The Role of Technology in Oncology Nursing


Technology in oncology nursing

By Lee Soren, contributor

The ever-broadening role of technology in oncology nursing means that RNs are facing changes in how they must approach patient care. Nurses need to be well-versed in oncology-related equipment and high-tech procedures so they can help patients understand and prepare for treatment and possible side effects. The increased use of technology in current cancer treatments can also lead to an increased need for patient education and advocacy.

Here are four evolving technologies that play a large role in oncology nursing and are altering the job of RNs in this challenging field.

1. Robotics

Patients can now undergo robotic surgery to remove tumors in hard-to-reach places, and according to iData Research, in 2017 more than 693,000 robotic-assisted procedures were performed in the United States. Although the procedure is led by a surgeon, the robotic arm provides motion scaling and greater dexterity than traditional surgical tools. The equipment's high-definition 3D binocular lens enhances visualization for better accuracy. Procedures using robotics are generally minimally invasive and can result in less pain and shorter recovery times.

Oncology nurses who assist with robotic surgeries must be highly trained and demonstrate expertise in robotic surgical technology. RNs must also be prepared to handle any equipment malfunctions that may occur.

2. Image-guided radiation

Image-guided radiation therapy employs imaging techniques such as CT scans, MRIs, X-rays and ultrasound to deliver precise and accurate doses of radiation during treatment. IGRT is often used for tumors located in areas of the body that experience movements, such as the prostate or lungs. For patients, this can mean effective treatments with less damage to healthy tissue and fewer troubling side effects.

Although trained radiation therapists administer the treatment, oncology nurses may be involved before and after the procedure to educate the patient about the treatment and to monitor patients for side effects or adverse reactions.

3. Bar-code-enabled point-of-care technology

The use of bar code technology in hospitals and other major medical facilities is on the rise. Upon admission, patients are assigned a bar code and issued a bar-coded wristband. The technology lets doctors and nurses keep track of medication and specimen samples and trace important patient information.

Through the use of BPOC technology, nurses can ensure that the right patient is receiving the right treatment or medication to ensure safety and optimize outcomes. The technology should also streamline the workflow of oncology nurses, letting them work more efficiently by providing easy access to real-time patient information.

4. Electronic medical records

Electronic medical records are another way medical facilities are streamlining the jobs of nurses and other medical staff. Many facilities now use EMRs to ensure accuracy, and nurses are using computers on wheels to record patient data electronically.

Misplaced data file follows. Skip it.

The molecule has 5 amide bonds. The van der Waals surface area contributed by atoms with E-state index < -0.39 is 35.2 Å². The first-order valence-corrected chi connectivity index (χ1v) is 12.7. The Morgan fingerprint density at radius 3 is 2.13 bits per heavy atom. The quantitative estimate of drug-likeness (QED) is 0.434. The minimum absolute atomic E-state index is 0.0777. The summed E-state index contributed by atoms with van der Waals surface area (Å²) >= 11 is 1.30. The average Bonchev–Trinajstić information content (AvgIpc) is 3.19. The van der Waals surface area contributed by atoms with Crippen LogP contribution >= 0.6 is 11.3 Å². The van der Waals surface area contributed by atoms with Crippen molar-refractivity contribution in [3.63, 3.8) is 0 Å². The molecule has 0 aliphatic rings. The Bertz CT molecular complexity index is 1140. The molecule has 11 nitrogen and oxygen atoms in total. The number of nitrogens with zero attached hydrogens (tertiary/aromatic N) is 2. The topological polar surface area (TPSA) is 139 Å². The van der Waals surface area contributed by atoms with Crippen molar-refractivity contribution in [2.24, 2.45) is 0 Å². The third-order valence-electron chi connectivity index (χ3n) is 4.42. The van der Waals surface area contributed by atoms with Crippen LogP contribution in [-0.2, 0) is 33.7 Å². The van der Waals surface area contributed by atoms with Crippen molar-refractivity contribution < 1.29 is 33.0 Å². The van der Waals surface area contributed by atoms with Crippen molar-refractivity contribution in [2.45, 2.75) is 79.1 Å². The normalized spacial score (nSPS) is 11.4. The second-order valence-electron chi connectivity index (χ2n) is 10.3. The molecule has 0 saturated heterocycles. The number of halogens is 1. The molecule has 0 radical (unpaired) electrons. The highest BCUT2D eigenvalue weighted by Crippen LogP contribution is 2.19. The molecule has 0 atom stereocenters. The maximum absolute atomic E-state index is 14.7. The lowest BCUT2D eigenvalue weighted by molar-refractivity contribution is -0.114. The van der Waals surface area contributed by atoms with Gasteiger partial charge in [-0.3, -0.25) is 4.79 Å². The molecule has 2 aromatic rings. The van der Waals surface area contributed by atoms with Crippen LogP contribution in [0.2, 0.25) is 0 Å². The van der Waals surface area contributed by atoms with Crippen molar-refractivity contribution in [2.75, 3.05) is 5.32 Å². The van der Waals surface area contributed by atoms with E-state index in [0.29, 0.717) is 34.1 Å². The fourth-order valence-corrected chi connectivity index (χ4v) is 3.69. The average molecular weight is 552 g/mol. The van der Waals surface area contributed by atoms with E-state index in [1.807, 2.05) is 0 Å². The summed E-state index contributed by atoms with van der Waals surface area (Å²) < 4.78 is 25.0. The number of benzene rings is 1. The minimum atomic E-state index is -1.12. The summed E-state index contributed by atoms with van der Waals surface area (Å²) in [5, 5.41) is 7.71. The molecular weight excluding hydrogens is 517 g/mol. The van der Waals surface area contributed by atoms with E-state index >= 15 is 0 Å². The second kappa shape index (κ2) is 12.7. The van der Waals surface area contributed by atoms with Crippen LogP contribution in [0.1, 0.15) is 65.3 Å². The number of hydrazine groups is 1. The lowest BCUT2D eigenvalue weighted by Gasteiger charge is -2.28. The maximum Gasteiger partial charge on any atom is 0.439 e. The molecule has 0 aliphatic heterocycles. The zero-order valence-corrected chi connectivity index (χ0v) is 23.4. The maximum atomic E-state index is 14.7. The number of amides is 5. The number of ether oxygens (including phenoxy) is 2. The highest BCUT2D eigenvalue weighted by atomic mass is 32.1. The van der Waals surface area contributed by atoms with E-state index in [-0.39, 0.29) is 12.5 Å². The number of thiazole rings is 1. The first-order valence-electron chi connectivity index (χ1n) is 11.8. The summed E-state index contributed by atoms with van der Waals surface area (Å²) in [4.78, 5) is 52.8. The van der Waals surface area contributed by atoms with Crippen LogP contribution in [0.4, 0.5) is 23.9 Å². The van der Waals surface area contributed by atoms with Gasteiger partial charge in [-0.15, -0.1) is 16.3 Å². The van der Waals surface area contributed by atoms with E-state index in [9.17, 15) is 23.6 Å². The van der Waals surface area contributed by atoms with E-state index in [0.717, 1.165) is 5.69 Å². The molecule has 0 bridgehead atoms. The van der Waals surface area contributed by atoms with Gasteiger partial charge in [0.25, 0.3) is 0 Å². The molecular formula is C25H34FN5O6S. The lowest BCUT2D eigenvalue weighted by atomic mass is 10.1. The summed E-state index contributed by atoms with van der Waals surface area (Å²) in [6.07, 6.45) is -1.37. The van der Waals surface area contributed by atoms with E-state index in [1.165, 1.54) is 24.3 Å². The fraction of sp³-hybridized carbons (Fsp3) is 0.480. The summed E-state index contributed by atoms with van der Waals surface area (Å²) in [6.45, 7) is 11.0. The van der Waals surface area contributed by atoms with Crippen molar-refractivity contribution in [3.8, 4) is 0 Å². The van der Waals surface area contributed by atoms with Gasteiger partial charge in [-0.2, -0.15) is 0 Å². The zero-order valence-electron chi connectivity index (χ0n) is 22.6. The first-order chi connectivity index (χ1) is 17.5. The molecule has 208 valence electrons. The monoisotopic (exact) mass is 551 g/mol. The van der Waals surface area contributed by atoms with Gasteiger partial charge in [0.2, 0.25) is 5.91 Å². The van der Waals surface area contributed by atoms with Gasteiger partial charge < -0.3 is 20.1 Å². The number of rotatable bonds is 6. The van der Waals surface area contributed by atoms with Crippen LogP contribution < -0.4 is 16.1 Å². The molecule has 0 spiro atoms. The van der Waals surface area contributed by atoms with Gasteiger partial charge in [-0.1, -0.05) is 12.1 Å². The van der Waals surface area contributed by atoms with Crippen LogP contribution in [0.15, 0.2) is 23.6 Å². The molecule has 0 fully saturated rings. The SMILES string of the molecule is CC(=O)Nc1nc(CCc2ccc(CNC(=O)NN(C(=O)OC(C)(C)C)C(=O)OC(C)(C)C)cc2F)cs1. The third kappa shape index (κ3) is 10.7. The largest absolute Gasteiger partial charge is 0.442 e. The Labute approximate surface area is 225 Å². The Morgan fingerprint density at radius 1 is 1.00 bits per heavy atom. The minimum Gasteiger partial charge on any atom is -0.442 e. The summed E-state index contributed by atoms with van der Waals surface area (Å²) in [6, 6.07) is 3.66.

Nurses can take these portable computers directly into patients' rooms to document their medical history, vital signs and nursing assessments for issues such as toxicities due to chemotherapy or radiation. Because these computers let nurses record their assessments in real-time, they can potentially increase the accuracy of the recorded data by eliminating mistakes caused by faulty memory, illegible handwriting or incomplete transcription of information.

Things to keep in mind

For facilities to successfully implement new technologies, their medical staff must be prepared to adapt their daily routines and learn new ways of doing things. Nurses, in particular, need to be well-versed in the equipment, software and supporting procedures involved.

Their new roles may include:

  • Scheduling patients for the use of equipment
  • Operating, maintaining and troubleshooting machinery
  • Testing equipment for safety and functionality prior to use
  • Understanding benefits, risks and potential side effects of new treatments
  • Helping patients manage expectations and preparing them to undergo treatments
  • Addressing new treatment-related side effects
  • Serving as a liaison between the patient and physician and acting as an advocate when necessary

The American Cancer Society estimates that in 2020, nearly 5,000 new cancer cases will be diagnosed every day, but due in part to new technologies and treatments, many patients are emerging cancer-free. As technology evolves it can improve patient care, provide more efficient treatments and lead to fewer errors, resulting in better patient outcomes overall. Oncology nurses who are willing to embrace these increasingly advanced technologies can play an important role in moving the field of cancer treatment forward in new and exciting ways.

Travel oncology nurses who are well-versed in technologies related to cancer treatments are in high demand. Find your next assignment by searching our large database of jobs.





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